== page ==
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FHP Plane in flight

FHP Plane on the runway

The first Florida Highway Patrol aircraft was authorized to be purchased in 1959 by the Florida State Cabinet. The Patrol currently has 12 fixed wing aircraft based throughout the state. The current flight section fleet of aircraft includes Cessna 172 and 182 aircraft assigned to each of the Patrol’s ten field troops, one aircraft used as a spare, and one Piper Panther Navajo Aircraft based in Tallahassee, Florida's State Capitol. The aircraft are used in a wide variety of missions and piloted by a Flight Sergeant who is assigned permanently to the aircraft and to an FHP field troop.

Missions flown daily by the aircraft include traffic enforcement, routine patrol of interstates for disabled vehicles, crashes and any crimes spotted by the pilot, as well as marijuana eradication, Lo-Jack stolen vehicle recovery, search and rescue, and surveillance flights.

Traffic enforcement details are set up daily by the Flight Sergeant in areas of traffic problems in an attempt to reduce traffic crashes and subsequent deaths and injuries as a result of those crashes. A location for an aircraft traffic enforcement assignment is set up by utilizing ground troopers at a location selected and prepared by the pilot or observer. The pilot or flight observer will select an area on the roadway and measure a zone one quarter mile (1320 feet) in distance from one permanent line to a second line that crosses both lanes of traffic. The area is personally measured by the pilot or observer. The pilot or observer will often set up a number of the sections of lines in one area. The pilot will then fly above these areas at altitudes of 1,500 to 2,000 feet watching for speeding violators approaching the lines. Prior to the offender passing the first line, one of two calibrated stop watches are started and then stopped after the violator passes over the second line. The pilot or observer then notifies the trooper on the ground of the vehicle description, average speed over the quarter mile distance, and current time. The pilot or observer maintains visual contact of the offender until the ground trooper pulls the correct vehicle over onto the side of the road. The pilot or observer then notifies the trooper that they have the correct vehicle and then records additional notes concerning the stop.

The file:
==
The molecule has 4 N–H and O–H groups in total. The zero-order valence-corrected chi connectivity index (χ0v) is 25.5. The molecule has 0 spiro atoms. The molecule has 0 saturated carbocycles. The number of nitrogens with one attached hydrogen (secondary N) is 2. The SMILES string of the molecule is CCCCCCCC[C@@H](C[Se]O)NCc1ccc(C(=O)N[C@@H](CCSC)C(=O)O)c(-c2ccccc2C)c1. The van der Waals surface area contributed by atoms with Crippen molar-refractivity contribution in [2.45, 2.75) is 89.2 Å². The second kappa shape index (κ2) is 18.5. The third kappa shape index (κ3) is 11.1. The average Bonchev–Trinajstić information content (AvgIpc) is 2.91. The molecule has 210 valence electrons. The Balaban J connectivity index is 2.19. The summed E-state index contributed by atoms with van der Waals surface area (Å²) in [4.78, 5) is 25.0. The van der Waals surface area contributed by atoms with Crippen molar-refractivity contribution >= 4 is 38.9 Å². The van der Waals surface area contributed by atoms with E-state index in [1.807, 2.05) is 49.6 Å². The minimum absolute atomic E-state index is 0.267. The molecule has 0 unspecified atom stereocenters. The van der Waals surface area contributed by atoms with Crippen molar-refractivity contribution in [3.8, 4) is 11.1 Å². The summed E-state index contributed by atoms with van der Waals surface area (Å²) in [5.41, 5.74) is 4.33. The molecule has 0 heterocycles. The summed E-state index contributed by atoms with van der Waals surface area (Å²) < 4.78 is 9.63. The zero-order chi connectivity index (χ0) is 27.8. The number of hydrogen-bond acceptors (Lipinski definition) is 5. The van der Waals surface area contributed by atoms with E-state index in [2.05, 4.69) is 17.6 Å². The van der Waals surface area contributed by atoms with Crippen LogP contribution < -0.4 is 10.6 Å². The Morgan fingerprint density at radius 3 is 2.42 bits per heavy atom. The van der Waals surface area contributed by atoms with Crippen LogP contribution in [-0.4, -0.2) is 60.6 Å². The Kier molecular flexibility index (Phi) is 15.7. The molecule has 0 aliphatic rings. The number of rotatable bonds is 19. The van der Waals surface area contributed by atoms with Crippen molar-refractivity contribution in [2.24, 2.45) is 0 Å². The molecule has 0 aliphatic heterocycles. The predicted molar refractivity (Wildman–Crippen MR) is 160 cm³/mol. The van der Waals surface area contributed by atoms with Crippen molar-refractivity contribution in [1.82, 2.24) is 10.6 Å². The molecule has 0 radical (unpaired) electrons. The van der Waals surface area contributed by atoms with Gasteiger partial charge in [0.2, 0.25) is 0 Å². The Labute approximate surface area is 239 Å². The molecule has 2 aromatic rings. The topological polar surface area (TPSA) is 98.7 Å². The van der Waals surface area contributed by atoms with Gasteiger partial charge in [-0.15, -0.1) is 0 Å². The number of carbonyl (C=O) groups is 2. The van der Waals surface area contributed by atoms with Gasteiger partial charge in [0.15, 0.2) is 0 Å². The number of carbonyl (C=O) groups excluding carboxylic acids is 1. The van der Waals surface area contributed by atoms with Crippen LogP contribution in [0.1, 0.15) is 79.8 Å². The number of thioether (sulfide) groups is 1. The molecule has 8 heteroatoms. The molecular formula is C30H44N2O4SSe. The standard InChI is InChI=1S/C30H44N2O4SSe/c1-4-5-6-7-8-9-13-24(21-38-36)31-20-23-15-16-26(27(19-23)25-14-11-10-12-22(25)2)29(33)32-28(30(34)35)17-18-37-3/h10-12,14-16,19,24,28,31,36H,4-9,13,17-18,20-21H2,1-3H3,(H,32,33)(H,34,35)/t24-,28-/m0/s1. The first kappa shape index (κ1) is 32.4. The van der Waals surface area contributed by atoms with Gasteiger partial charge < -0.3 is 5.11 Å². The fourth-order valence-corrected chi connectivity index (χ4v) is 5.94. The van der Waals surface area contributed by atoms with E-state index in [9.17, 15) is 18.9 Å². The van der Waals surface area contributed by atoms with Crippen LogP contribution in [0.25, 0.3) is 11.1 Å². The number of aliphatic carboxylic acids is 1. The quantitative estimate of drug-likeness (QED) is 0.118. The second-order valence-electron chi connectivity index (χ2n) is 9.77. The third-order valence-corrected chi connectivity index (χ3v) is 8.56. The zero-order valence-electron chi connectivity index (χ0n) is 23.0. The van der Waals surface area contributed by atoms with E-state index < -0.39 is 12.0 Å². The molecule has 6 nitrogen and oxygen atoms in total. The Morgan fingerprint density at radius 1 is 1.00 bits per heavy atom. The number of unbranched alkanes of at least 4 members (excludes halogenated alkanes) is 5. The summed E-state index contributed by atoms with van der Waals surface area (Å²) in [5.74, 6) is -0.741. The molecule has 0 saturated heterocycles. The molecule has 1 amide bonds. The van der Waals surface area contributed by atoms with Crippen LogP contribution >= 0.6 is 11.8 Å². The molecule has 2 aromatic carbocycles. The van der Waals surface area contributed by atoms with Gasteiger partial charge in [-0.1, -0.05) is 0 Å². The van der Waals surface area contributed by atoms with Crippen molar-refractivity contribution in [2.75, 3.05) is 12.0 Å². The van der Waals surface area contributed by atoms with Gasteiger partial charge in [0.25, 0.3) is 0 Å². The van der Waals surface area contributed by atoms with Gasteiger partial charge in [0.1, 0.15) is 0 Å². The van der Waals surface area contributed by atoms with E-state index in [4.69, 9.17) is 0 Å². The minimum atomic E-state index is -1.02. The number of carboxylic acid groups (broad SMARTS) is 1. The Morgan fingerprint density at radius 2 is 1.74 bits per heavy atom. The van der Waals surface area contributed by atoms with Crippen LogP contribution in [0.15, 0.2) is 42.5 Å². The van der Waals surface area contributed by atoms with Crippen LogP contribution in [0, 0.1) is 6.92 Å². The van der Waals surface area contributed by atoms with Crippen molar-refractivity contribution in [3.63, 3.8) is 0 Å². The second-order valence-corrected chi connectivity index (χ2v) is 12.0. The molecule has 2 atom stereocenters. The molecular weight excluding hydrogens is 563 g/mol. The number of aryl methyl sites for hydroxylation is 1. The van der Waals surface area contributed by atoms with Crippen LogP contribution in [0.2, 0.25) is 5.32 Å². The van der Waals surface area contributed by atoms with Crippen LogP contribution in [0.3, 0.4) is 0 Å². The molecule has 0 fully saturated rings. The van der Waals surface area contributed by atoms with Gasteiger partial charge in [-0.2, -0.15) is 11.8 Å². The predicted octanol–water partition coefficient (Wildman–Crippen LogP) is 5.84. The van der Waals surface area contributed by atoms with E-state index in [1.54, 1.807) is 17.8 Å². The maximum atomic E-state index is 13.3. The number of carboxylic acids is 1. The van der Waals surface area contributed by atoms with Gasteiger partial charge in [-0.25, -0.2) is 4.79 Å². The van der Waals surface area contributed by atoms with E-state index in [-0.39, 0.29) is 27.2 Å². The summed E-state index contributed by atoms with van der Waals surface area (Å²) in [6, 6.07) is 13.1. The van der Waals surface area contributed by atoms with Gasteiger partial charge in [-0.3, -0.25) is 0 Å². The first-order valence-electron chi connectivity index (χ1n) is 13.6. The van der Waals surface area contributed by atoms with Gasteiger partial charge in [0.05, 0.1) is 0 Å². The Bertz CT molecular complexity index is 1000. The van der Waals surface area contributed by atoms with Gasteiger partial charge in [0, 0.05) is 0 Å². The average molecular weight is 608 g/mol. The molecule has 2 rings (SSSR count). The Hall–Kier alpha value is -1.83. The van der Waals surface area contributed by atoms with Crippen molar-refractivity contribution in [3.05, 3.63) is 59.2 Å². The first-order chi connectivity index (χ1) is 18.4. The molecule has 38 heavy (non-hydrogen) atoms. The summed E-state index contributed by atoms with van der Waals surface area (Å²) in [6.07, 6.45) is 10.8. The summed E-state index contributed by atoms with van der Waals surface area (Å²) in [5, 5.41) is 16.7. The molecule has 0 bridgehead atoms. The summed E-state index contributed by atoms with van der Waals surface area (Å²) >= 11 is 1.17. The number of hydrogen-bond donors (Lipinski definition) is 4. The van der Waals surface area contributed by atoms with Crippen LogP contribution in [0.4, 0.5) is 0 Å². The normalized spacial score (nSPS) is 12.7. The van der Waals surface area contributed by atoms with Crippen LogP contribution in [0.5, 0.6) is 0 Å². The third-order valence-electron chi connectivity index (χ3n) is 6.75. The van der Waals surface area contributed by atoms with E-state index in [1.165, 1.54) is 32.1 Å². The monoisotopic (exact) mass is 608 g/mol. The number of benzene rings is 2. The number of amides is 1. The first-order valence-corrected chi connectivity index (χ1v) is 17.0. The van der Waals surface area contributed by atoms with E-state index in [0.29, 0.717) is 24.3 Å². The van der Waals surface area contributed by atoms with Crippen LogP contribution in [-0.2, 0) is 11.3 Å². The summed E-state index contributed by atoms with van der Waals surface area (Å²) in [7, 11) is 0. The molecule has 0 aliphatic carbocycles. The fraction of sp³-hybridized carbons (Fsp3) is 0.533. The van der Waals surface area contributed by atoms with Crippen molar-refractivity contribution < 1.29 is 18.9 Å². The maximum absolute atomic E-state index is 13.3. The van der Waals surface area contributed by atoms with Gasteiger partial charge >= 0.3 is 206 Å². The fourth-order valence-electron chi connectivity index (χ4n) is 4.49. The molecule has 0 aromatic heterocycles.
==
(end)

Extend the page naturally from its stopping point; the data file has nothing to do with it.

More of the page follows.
Patrol pilots are available 24 hours a day for patrol assignments as well as being available to assist other law enforcement agencies. Patrol pilots are often called upon to assist in special enforcement details and other assignments throughout the state.

 


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